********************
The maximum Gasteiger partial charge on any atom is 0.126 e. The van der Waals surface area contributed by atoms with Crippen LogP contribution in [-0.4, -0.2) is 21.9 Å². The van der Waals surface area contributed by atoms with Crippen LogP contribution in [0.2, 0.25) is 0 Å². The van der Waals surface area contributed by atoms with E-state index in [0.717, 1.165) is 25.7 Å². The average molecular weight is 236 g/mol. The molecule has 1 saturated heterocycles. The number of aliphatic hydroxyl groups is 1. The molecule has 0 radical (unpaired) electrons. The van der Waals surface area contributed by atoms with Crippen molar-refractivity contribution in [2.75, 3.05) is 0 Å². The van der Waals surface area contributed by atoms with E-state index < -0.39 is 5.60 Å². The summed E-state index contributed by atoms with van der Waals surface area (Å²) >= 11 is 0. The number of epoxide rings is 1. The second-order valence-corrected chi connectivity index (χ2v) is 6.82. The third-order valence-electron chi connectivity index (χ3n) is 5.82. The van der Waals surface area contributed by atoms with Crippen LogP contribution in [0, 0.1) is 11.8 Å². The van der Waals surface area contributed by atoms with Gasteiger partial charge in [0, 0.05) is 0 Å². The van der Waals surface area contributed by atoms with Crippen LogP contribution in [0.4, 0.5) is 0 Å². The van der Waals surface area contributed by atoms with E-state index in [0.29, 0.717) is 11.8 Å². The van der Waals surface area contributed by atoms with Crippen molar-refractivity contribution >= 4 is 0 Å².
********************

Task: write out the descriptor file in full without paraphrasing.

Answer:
The maximum Gasteiger partial charge on any atom is 0.126 e. The van der Waals surface area contributed by atoms with Crippen LogP contribution in [-0.4, -0.2) is 21.9 Å². The van der Waals surface area contributed by atoms with Crippen LogP contribution in [0.2, 0.25) is 0 Å². The van der Waals surface area contributed by atoms with E-state index in [0.717, 1.165) is 25.7 Å². The average molecular weight is 236 g/mol. The molecule has 1 saturated heterocycles. The number of aliphatic hydroxyl groups is 1. The molecule has 0 radical (unpaired) electrons. The van der Waals surface area contributed by atoms with Crippen molar-refractivity contribution in [2.75, 3.05) is 0 Å². The van der Waals surface area contributed by atoms with E-state index < -0.39 is 5.60 Å². The summed E-state index contributed by atoms with van der Waals surface area (Å²) >= 11 is 0. The number of epoxide rings is 1. The second-order valence-corrected chi connectivity index (χ2v) is 6.82. The third-order valence-electron chi connectivity index (χ3n) is 5.82. The van der Waals surface area contributed by atoms with Crippen LogP contribution in [0, 0.1) is 11.8 Å². The van der Waals surface area contributed by atoms with Gasteiger partial charge in [0, 0.05) is 0 Å². The van der Waals surface area contributed by atoms with Crippen LogP contribution in [0.4, 0.5) is 0 Å². The van der Waals surface area contributed by atoms with E-state index in [0.29, 0.717) is 11.8 Å². The van der Waals surface area contributed by atoms with Crippen molar-refractivity contribution >= 4 is 0 Å².